There are myriad ways to get out and explore Maui. The hiking trails vary from easy strolls off the Road to Hana to a multi-day jaunt down the face of the Haleakala Volcano all the way to the ocean (Kaupo Gap). Ho’okipa Beach Park, three miles east of Paia, is the premier windsurfing site in the world and a terrific public beach. Visiting Maui is in many ways about rejuvenation, but this need not equate to staying put.

The Road to Hana Without the Crowds

The Road to Hana—the 50-plus mile stretch of highway hugging Maui’s luxuriant northeastern coastline—is a full day adventure in itself. The t-shirts and bumper stickers that shout, “I survived the Road to Hana” exaggerate the danger, but with 56 one-lane bridges and over 600 curves, some sections definitely are hair-raising. Slow is the only way to go but it’s worth it; this journey winds it way through some of Hawaii’s (and the world’s) most storied scenery. 

The Road to Hana, also known as the Hana Highway, begins in the town of Paia on Maui’s northern coast. From there the trip takes approximately 2–3 hours in each direction depending on traffic. The town of Hana offers little to speak of but it’s readily apparent that the road itself is the star of the show. Few miles, if any, aren’t extraordinarily beautiful.

1. Start Early and Beat the Traffic
Rising early to get ahead of the crowds is essential. Almost everyone completes the trip in one day from Wailea, Kihei, and Kaʻanapali, and the bulk of cars and tour groups drive toward Hana in the late morning and back in the early afternoon. With the multitude of hairpin turns and one-lane bridges, traffic can be a drag and stopping points get crowded. If there were one day on a Maui vacation to set an alarm, grab an early cup of coffee, and hit the road, this would be it.

2. Gas Up in Paia 
The town of Paia is the last place to get gas until the service station in Hana (42 miles down the road). Paia has some of the highest gas prices on Maui but it’s smart to top off your tank before starting the journey.

3. You Don’t Need 4-Wheel Drive
It’s a myth that the Road to Hana, or the backside (the Pilani Highway), requires 4-wheel drive. The Road is narrow at points and the bridges require some maneuvering, but none of this is dependent on 4-wheel drive capability. Twice I’ve driven the entirety of the Road to Hana including the backside in small cars without 4-wheel drive. Maui rental car agreements do specify that coverage is void on dirt roads, meaning the Road to Hana is covered but dirt sections of the Pilani Highway are not.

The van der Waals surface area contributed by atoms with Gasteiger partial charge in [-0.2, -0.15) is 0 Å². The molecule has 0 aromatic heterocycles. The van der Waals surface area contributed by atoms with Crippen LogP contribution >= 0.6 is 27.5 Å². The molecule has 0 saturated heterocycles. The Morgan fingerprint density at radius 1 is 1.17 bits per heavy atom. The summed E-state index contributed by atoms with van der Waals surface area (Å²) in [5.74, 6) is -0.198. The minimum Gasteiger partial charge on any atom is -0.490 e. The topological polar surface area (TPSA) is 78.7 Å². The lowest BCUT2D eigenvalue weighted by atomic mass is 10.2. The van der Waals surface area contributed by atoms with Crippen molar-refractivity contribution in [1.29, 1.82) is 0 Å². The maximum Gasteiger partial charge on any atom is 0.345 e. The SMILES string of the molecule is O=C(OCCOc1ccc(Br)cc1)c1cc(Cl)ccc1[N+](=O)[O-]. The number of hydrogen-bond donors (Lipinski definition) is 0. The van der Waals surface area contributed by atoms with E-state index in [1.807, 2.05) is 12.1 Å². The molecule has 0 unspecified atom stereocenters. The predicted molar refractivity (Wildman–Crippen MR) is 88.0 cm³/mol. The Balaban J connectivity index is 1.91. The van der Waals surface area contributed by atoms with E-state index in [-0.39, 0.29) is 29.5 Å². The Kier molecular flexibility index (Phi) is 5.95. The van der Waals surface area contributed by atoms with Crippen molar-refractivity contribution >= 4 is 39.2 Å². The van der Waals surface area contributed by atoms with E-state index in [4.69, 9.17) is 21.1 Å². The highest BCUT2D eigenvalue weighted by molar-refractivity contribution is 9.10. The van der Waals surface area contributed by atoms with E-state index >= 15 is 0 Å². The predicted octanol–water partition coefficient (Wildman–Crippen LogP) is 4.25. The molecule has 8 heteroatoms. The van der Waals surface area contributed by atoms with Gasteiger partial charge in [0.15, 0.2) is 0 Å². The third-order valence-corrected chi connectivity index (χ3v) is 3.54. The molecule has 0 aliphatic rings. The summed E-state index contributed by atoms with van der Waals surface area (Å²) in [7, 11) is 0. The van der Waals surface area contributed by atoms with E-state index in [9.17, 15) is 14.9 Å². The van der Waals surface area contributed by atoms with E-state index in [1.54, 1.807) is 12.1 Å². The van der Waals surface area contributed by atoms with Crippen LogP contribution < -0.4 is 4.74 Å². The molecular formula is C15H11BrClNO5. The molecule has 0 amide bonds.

Pilani Highway Maui
The remote Pilani Highway past Hana | Flickr Credit: Eric Chan

4. Consider Staying in Hana
Although it adds an extra wrinkle, the fortunate few who stay overnight in Hana enjoy the extraordinary beauty of this remote part of the island in solitude. The rush to Hana happens en masse around midday, but on the Hana side of the island the other 20 hours or so are pure bliss. One option is scheduling the end of your Maui trip in Hana and driving to the airport directly (most flights depart from Hawaii in the late evening so time is not an issue on the last day).

5. Don’t Miss the 10 Miles South of Hana (and Beyond)
Many publications mistakenly list the town of Hana as the end of the Road to Hana, but even for those returning the same way, it shouldn’t be the end of the journey. The 10 miles south of Hana are magnificent and relatively quick (the road opens up a bit). Just past mile marker #42 is the Kiphahulu Visitor Center with easy access to Oheo Gulch (Seven Sacred Pools) and the Pipiwai Trail, one of Maui's premier hikes. This is the ideal place to stretch your legs before making the drive back, or adventurous types can take on the remote Pilani Highway, which we highly recommend.